My notebook filled with journal entries of the Bengal trip
sits before me. When I left, I decided to bring back a few travel stories with me. You see, I have always dreamt of being a travel writer—that free-spirited entity which gets to traverse unseen lands and hears unknown languages and eventually gets paid for that. What little travel writing I have read always left me enchanted—not just with the places and peoples they introduced, but with the writer, whose deft touch magically brought those places and people to life.
Magicians those writers must be, for it isn’t easy to recapture your journey in a way that makes it compelling for others. I realize this as I open the journal and try to spin some tales out of it. My voyage remains interesting to me for sure, but what will make it as appealing to readers? In my quest to find the answer to that question, I did some online research. This included looking at the kind of writing travel markets seek to publish. The guidelines were as varied as the writing styles of noted travel writers. Where some wanted a passionate first-hand account of one’s journey, others strictly prohibited the use of first person. Yet others simply wanted travel brochure type information—how/when to go, what to see, what to buy etc.
Me, I personally enjoy reading first person travel accounts. Of course the best of writings don’t highlight the writer as the main character, but rather as a mirror, which reflects a particular geographical setting with a signature hue or tint that is the author’s perspective. Such narratives pull you into the writer’s original experience, since it’s the one thing that would remain unique, even while the place continues to be generic, outwardly speaking. I aspire to be such a travel writer. The quest is on, although, I have scripted the first of my tales. Writing itself is the best education for a writer, and besides practicing that part, I’ve been reading a Granta Book of Travel which features authors like Bruce Chatwin, Amitav Ghosh, and Salman Rushdie. I also found some great online help:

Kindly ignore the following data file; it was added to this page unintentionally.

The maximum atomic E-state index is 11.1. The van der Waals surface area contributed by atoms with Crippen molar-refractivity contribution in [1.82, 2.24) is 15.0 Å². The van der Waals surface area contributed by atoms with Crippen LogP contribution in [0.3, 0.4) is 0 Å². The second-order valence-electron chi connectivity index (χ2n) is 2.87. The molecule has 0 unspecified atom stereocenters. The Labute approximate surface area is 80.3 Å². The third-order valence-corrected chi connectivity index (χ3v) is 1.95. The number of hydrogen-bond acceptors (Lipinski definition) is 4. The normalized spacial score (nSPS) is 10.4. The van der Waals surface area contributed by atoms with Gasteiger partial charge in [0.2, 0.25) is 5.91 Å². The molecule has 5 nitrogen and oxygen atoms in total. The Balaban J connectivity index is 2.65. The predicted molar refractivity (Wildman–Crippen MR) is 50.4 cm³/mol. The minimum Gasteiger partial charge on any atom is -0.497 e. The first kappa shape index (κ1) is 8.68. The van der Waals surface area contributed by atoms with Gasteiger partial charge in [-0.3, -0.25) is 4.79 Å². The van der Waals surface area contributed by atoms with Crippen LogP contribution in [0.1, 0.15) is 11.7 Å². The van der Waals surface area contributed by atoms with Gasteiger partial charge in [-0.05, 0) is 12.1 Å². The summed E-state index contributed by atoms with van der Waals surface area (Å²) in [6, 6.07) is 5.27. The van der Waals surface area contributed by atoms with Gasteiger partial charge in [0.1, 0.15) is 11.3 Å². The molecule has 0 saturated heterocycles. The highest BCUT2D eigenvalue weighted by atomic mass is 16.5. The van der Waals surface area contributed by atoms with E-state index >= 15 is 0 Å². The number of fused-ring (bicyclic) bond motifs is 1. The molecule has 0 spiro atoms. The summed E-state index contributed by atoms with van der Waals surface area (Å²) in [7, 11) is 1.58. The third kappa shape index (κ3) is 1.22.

Published writer Peter Moore shares his travel writing secrets.
Jennifer Stewart has some great tips on the genre.
And finally, a comprehensive guide by journalist Anika Scott.
What’s your take on sharing travel tales and travel travails with others? Tell me; I am listening.
8 thoughts on “Script the Trip”
I’m so happy that you brought all these memories back! Please let us know when you write your first travel writing piece. Eager to see it!Cesar
I discovered its by chance blog, but I decided to leave my compliments and invites it to pass it in mine, therefore I am Brazilian and taste to know people and new customs. I wait you.
Can’t wait to hear some of your stories from your trip. I think it would be cool to get to travel and write about it. I don’t travel enough to be able to break into this market.
best of luck with your travel writing! i have a section on the topic over on my site if you’re interested — you may have a useful tip or two to improve your craft.
Cesar, the first piece has been written and submitted. You did see it. :)Keila, welcome to my blog! Thanks for stopping by and taking a moment to comment. I did visit your blog, but couldn’t figure out much. I don’t know Spanish. :(South, I am an ill-traveled person, too. But I am trying to change that. Traveling is so enriching, I found out. Even writing about it is refreshing. Ian, welcome to At Home…Thanks for the link to your site. I have it bookmarked and will pop in regularly. I did find it useful.
It’s not too late to begin your journey as a travel writer. Penning your thoughts during your latest vacation is the first step. Turn those memories into articles and you’re on your way. You’ve encouraged me to journal when I go on vacation and I’m looking forward to recounting my experiences. 🙂
Nice idea, Lisa!
Hi Iam Prabhu from chennai,joined today in this forum… 🙂